“The validity of the public debt of the United States, authorized by law, including debts incurred for payment of pensions and bounties for services in suppressing insurrection or rebellion, shall not be questioned. But neither the United States nor any State shall assume or pay any debt or obligation incurred in aid of insurrection or rebellion against the United States, or any claim for the loss or emancipation of any slave; but all such debts, obligations and claims shall be held illegal and void.”

That clause was included for two very specific purposes: first, to make sure that creditors were confident that the Union would pay it’s Civil War debt; and second, to make sure that everyone was clear that the Union would not pay the Confederacy’s debt. But recently, some have argued that the clause authorizes the President – who is sworn to uphold the Constitution and therefore the integrity of the public debt – to unilaterally override the debt ceiling.

More people than you’d think argued that Obama should be willing to do exactly that the last time we were in this mess. As usual, though, focusing on personalities distracted from a meatier discussion. The point isn’t that the President could lift the debt ceiling through the authority of his office: the legal argument is that he could ignore the debt ceiling because it is unconstitutional.

Since the Constitution forbids defaults, a debt ceiling that leads to a default isn’t legal.

There’s a second argument as well – a bit softer than the first – and it has to do with the issue of how statutes are interpreted. It’s not unusual for legislatures to pass acts that contradict earlier legislation, either by design or by accident. In fact, it’s not unheard of for different parts of a bill to irreconcilably disagree with each other – because, you know, it’s not like legislating is a full-time profession or anything.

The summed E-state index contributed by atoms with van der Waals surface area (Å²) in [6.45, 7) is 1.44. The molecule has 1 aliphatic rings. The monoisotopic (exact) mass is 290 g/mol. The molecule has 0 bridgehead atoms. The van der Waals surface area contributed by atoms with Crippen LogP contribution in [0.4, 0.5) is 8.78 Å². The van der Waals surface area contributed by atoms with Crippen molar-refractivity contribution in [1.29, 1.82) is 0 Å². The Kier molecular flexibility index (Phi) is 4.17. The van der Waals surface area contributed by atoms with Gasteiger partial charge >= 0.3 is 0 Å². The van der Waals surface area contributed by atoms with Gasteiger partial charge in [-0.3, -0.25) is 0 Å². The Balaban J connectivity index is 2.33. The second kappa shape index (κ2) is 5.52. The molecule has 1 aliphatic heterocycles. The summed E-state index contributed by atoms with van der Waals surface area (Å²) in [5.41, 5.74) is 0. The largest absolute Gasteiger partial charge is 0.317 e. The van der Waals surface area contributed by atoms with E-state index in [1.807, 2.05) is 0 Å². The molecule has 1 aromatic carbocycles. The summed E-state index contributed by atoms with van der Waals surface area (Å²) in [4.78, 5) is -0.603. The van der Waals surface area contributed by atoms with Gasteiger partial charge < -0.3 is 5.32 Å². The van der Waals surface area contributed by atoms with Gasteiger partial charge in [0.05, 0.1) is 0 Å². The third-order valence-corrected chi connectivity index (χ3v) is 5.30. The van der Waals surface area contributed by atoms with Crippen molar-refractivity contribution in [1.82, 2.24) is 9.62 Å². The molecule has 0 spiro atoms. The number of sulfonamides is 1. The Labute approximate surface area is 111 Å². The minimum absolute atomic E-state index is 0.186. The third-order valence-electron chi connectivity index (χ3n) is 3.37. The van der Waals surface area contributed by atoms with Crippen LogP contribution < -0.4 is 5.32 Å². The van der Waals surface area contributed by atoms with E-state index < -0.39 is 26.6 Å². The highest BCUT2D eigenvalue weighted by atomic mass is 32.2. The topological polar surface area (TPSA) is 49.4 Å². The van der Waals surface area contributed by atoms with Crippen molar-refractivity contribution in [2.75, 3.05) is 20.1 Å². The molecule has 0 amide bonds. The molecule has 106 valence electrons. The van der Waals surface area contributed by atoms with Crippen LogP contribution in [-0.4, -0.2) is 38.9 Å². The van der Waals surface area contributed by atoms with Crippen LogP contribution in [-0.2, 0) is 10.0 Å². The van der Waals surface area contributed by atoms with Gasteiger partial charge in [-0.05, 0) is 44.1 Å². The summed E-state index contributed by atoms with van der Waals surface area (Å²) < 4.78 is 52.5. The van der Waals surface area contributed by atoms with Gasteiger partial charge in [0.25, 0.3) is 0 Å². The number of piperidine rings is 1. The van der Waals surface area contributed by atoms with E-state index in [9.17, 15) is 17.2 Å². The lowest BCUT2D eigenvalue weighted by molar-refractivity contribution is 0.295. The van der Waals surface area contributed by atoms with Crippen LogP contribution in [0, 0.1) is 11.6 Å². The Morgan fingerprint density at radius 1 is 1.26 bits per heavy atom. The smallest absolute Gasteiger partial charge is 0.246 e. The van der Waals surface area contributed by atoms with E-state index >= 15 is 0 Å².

When that happens, there are well-established and court-tested legal principles in place for how to resolve the conflict. One such guide is that a newer law that is in conflict with an earlier law in effect supersedes the earlier law. The argument as it applies here is clear: when Congress passes a bill directing the Treasury to spend money in excess of the debt ceiling, then that newer law essentially supersedes the earlier act.

Either way, you get to the same place: the debt ceiling isn’t actually a valid legal construct. The fact that some people like the political leverage an act gives them doesn’t make it constitutional, and neither does the fact that a legal principle has been adhered to for a long time. Not to state the obvious, but for a long time it was ‘perfectly clear’ that separate-but-equal was constitutionally permissible. That doesn’t mean it was.

Of course, that’s all well and good for the legal arguments. From an economics perspective, it’s not clear it matters. If the Treasury issues a bond over the objections of the Congress, a Court might ultimately side with the Treasury, but it would probably be enough to seriously spook investors. After all, just because you issue a bond, doesn’t mean anyone will buy it.

Thats why, like I said yesterday, we should just eliminate the debt ceiling. If Congress wants to fight about spending, let them do it beforehand and not when the bills come due.

Follow Pedro on Twitter @IamPedroA.